A boating release on the Dolores River below McPhee Dam will begin earlier than expected, water managers announced Monday.
A warm March has started the runoff early into McPhee Reservoir, which is nearly full. Therefore, managers will begin releasing excess water below the dam this week.
Flows will begin ramping up on Wednesday, March 29, and reach 800 cubic feet per second by Friday, March 31. By Saturday, April 1, flows will reach 1,200 cfs.
Ken Curtis, an engineer with the Dolores Water Conservancy District, reported that a sunny, warm March released runoff early, and recent storms have continued to increase snowpack in the mountains. The reservoir will fill this year, and all farmers will receive their full allocation, he said.
The Dolores River Basin received above-normal snowpack this winter. Recent record warm days translated into an isothermal snowpack across Colorado that is all poised to start melting.
“Although there was some warning, it became very apparent last week that the runoff was coming in much higher and sooner than normal,” Curtis said. “The recent storms and cloud cover has steadied the inflow, but irrigation has not started, and McPhee continues to rise.”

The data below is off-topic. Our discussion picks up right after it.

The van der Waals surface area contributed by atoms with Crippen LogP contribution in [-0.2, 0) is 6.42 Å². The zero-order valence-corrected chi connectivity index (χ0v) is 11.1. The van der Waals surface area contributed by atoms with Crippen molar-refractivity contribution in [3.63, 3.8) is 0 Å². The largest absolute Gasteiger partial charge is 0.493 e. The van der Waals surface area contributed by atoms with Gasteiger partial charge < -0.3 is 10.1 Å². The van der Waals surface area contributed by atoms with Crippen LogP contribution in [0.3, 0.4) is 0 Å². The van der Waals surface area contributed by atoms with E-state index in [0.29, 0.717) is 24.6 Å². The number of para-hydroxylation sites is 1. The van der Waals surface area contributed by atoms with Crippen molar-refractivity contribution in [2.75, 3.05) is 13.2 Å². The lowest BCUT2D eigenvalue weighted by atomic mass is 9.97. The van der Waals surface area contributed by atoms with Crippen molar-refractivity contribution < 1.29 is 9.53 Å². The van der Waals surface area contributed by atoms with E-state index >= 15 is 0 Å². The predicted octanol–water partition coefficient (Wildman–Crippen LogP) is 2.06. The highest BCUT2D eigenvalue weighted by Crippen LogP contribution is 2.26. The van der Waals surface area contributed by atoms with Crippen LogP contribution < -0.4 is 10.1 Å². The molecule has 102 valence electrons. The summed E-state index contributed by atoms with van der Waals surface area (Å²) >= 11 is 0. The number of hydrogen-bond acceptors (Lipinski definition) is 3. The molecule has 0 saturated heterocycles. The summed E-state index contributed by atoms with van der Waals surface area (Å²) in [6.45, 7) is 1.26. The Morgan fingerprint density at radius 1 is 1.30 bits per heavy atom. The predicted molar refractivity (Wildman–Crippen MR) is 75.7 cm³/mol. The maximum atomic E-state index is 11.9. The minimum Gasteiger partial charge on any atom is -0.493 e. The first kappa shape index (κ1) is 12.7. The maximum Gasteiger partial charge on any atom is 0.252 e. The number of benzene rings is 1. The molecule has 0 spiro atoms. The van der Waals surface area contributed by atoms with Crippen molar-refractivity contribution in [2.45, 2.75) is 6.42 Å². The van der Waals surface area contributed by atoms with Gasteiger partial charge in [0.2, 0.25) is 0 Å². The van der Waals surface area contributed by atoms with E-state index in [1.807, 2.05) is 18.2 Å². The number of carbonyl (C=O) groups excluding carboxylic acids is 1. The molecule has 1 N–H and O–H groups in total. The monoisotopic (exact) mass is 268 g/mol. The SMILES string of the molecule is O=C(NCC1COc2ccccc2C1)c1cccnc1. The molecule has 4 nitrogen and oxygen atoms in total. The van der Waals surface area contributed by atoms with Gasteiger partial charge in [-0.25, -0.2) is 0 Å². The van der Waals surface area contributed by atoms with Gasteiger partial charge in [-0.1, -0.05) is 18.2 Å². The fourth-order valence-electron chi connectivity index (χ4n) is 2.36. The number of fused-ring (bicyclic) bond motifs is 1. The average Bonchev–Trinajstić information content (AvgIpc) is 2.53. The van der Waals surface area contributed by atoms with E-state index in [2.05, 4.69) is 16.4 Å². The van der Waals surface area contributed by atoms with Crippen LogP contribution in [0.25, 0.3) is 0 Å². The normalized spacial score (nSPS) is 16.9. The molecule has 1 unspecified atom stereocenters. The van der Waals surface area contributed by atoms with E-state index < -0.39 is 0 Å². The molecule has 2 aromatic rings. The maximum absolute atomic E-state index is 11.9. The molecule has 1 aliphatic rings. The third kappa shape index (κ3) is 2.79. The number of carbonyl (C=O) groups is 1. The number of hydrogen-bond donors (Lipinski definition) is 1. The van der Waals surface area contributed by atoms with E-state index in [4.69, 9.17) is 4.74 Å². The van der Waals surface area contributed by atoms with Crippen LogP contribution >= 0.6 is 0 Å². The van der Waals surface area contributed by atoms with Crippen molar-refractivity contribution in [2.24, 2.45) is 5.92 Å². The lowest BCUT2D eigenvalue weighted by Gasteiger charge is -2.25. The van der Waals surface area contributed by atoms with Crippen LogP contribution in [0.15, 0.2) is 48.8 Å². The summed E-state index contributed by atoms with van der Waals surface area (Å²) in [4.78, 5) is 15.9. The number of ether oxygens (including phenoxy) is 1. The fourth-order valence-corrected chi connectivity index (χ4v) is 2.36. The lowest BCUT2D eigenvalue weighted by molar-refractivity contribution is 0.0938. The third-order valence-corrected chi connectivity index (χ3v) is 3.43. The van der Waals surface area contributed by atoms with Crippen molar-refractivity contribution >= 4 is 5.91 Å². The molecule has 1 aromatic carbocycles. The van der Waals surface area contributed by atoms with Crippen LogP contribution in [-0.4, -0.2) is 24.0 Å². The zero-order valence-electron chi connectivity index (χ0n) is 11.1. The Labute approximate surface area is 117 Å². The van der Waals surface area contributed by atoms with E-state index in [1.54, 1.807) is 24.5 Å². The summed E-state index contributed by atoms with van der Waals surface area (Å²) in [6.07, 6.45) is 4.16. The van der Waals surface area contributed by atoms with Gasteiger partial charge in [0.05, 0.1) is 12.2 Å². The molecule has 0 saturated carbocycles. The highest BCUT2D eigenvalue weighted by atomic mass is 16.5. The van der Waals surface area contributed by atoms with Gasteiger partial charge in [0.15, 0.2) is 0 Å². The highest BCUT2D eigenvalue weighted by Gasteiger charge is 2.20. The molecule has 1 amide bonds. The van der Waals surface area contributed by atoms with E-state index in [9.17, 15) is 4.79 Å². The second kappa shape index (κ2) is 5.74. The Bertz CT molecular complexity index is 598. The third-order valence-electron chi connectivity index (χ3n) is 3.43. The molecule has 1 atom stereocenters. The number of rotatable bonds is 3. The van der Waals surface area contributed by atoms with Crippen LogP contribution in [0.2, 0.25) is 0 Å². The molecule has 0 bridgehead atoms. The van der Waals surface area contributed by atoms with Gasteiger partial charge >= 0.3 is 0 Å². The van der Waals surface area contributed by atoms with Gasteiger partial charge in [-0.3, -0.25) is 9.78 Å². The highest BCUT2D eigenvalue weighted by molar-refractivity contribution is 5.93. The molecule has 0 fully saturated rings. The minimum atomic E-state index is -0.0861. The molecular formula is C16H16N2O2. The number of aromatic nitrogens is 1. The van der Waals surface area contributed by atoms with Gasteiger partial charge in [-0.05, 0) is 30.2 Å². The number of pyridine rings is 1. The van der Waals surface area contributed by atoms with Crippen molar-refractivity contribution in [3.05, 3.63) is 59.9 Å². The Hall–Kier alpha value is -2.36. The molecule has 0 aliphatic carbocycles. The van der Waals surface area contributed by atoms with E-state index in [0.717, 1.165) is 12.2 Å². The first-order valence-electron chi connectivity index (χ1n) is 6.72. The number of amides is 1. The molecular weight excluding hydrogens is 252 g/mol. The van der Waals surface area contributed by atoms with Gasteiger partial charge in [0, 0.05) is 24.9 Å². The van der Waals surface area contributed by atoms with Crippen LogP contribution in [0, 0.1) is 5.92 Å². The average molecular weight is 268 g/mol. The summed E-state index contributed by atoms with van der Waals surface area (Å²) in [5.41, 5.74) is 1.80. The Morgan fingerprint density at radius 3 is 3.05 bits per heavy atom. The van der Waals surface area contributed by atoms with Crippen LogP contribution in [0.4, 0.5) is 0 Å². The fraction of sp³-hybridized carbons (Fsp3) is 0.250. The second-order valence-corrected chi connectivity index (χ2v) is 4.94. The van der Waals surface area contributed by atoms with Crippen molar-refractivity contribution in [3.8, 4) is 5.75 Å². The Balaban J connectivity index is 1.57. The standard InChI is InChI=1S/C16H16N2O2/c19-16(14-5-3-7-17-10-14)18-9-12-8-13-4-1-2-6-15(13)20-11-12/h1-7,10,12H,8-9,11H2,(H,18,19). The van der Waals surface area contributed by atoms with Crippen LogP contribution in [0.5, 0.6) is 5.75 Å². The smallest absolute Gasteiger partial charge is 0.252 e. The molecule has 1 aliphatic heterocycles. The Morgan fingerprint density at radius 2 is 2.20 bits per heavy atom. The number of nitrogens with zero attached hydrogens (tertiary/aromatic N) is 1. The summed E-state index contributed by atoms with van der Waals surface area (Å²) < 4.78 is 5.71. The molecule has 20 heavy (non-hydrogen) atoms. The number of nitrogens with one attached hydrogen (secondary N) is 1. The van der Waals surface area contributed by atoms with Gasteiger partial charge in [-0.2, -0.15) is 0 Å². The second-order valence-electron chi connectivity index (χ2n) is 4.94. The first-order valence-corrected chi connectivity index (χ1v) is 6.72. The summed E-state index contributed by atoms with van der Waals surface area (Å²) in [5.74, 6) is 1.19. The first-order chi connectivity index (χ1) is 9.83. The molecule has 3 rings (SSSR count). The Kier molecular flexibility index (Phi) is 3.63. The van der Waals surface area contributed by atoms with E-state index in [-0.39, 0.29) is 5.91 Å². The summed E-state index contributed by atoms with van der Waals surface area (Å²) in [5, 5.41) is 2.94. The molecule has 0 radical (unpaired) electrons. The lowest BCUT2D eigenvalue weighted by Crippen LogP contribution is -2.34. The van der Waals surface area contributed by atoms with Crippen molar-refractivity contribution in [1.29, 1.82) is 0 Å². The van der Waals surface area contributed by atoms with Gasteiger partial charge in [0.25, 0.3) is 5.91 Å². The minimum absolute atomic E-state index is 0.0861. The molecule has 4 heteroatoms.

Storms are possible for another 10-14 days. The cooler weather will only slow the rising runoff, not stop the inflow.
Flows below the dam are expected to reach 2,000 cfs next week, and managers still intend to release a 4,000 cfs later in the spring.
The next update will be posted on Monday, April 3, at doloreswater.com under the releases tab. Also go to the Dolores River Boating Advocate’s website at doloresriverboating.org for information on the whitewater release.
Please be careful of heavy traffic in and out of the Dove Creek Pumps launch site. The road narrows, and trucks with trailers cannot pass each other at certain points. Consideration of others and patience are appreciated here.
Dolores River Boating Advocates are working to coordinate the takeouts at Slickrock. Both locations are on private property so respect all rules to keep them open for the future.
The Colorado Department of Transportation cautions river users who plan to recreate near Bedrock that a temporary low bridge is in place allowing only limited river clearance. Beginning in mid-April, boaters will encounter up to half-hour river closures in that short section to accommodate heavy equipment activity during construction of the new Colorado Highway 90 bridge.